Values were calculated from data provided by Feed Database in China (2013).


2.2. Laying performance parameters and egg quality

During the experimental period, feed residues were collected and weighted weekly to enable estimation of average daily feed intake (ADFI). Eggs from each replicate were counted and weighted daily to calculate laying rate and average egg weight. Egg mass was calculated by multiplying egg weight by egg production. Feed conversion ratio (FCR) was calculated as grams of feed intake per gram of egg mass produced. Health status and mortalities were visually observed and recorded daily during the entire experimental period. The magnitude of performance parameters such as laying rate was adjusted for hen mortalities.

At the end of the experiment, 30 eggs from each treatment were randomly collected to assess egg quality parameters. The eggs were weighed and cracked, and albumen height, haugh units, yolk colour, eggshell thickness, and eggshell strength were measured with a digital egg tester (DET-6000, NABEL, Kyoto, Japan). Eggshell thickness (without the shell membrane) was measured at the middle part of the egg.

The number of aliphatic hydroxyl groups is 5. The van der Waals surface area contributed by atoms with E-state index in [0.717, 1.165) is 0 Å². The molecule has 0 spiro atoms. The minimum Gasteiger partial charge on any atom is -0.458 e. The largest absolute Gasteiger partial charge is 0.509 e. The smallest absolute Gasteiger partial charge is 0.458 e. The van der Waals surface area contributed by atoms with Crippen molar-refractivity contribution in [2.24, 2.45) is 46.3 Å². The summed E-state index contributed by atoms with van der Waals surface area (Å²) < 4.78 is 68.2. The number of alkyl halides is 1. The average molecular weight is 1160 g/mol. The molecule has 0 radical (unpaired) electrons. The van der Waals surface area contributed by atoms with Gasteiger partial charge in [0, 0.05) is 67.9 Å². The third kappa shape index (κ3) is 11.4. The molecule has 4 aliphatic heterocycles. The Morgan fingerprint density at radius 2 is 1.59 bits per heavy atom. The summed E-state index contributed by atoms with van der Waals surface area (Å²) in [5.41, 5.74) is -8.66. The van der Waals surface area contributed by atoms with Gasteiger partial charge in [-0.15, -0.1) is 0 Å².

2.3. Blood sampling and laboratory analyses

At the end of the experiment, 12 h after feed withdrawal, two birds were randomly selected from each replicate, and blood samples were collected from the axillary vein. Blood samples were drawn into Eppendorf tubes (10 ml) and centrifuged at 3000 × g for 10 min to separate out serum. The obtained serum was stored in 1.5-mL Eppendorf tubes at −70°C until analyses and thawed at 4°C before analysis. Serum concentrations or activities of total superoxide dismutase (T-SOD), catalase (CAT), glutathione peroxidase (GSH-Px), total antioxidative capacity (T-AOC), and malondialdehyde (MDA) were measured spectrophotometrically (UV-2000, Unico Instruments Co. Ltd., Shanghai, China) using commercial diagnostic kits (Nanjing Jiancheng Bioengineering Institute, Nanjing, China). Immunoglobulins in the serum were analysed by a microplate reader (SpectraMax M5, Molecular Devices, Sunnyvale, CA) using a sandwich enzyme linked immunosorbent assay (ELISA) using chicken specific IgA, IgG, IgM ELISA quantitation kits (R&D company, System, Inc., McKinley Place NE Minneapolis, MN), respectively, according to the instructions of the manufacturer, and absorbance was measured at 450 nm.